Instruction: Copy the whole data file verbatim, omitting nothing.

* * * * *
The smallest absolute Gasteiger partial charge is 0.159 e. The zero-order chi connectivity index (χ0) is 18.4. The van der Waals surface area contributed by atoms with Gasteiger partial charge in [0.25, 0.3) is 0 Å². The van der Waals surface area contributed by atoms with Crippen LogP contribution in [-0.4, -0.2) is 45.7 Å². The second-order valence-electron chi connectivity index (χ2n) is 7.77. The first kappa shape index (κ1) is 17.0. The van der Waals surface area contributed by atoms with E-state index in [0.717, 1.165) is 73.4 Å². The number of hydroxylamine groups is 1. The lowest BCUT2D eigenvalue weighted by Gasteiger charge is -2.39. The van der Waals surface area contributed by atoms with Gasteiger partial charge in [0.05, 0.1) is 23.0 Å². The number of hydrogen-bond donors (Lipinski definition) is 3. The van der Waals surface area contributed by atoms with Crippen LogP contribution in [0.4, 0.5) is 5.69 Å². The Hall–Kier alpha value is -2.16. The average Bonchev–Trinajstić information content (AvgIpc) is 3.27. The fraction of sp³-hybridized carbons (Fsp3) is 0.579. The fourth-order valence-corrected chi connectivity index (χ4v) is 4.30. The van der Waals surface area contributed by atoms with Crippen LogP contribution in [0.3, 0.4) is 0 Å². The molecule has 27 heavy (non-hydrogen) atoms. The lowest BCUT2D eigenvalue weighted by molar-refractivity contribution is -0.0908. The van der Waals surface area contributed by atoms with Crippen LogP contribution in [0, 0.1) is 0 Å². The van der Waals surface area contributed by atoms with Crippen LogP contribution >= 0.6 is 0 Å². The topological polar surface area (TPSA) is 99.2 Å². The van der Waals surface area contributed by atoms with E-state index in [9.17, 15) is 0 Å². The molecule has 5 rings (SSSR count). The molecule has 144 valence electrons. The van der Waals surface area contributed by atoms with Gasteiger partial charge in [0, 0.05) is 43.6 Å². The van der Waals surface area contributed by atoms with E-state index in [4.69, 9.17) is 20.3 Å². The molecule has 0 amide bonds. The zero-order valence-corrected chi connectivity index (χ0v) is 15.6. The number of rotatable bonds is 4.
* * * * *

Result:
The smallest absolute Gasteiger partial charge is 0.159 e. The zero-order chi connectivity index (χ0) is 18.4. The van der Waals surface area contributed by atoms with Gasteiger partial charge in [0.25, 0.3) is 0 Å². The van der Waals surface area contributed by atoms with Crippen LogP contribution in [-0.4, -0.2) is 45.7 Å². The second-order valence-electron chi connectivity index (χ2n) is 7.77. The first kappa shape index (κ1) is 17.0. The van der Waals surface area contributed by atoms with E-state index in [0.717, 1.165) is 73.4 Å². The number of hydroxylamine groups is 1. The lowest BCUT2D eigenvalue weighted by Gasteiger charge is -2.39. The van der Waals surface area contributed by atoms with Gasteiger partial charge in [0.05, 0.1) is 23.0 Å². The number of hydrogen-bond donors (Lipinski definition) is 3. The van der Waals surface area contributed by atoms with Crippen LogP contribution in [0.4, 0.5) is 5.69 Å². The Hall–Kier alpha value is -2.16. The average Bonchev–Trinajstić information content (AvgIpc) is 3.27. The fraction of sp³-hybridized carbons (Fsp3) is 0.579. The fourth-order valence-corrected chi connectivity index (χ4v) is 4.30. The van der Waals surface area contributed by atoms with Crippen LogP contribution in [0.3, 0.4) is 0 Å². The molecule has 27 heavy (non-hydrogen) atoms. The lowest BCUT2D eigenvalue weighted by molar-refractivity contribution is -0.0908. The van der Waals surface area contributed by atoms with Crippen LogP contribution in [0, 0.1) is 0 Å². The van der Waals surface area contributed by atoms with Crippen LogP contribution >= 0.6 is 0 Å². The topological polar surface area (TPSA) is 99.2 Å². The van der Waals surface area contributed by atoms with E-state index in [9.17, 15) is 0 Å². The molecule has 5 rings (SSSR count). The molecule has 144 valence electrons. The van der Waals surface area contributed by atoms with Gasteiger partial charge in [0, 0.05) is 43.6 Å². The van der Waals surface area contributed by atoms with E-state index in [4.69, 9.17) is 20.3 Å². The molecule has 0 amide bonds. The zero-order valence-corrected chi connectivity index (χ0v) is 15.6. The number of rotatable bonds is 4.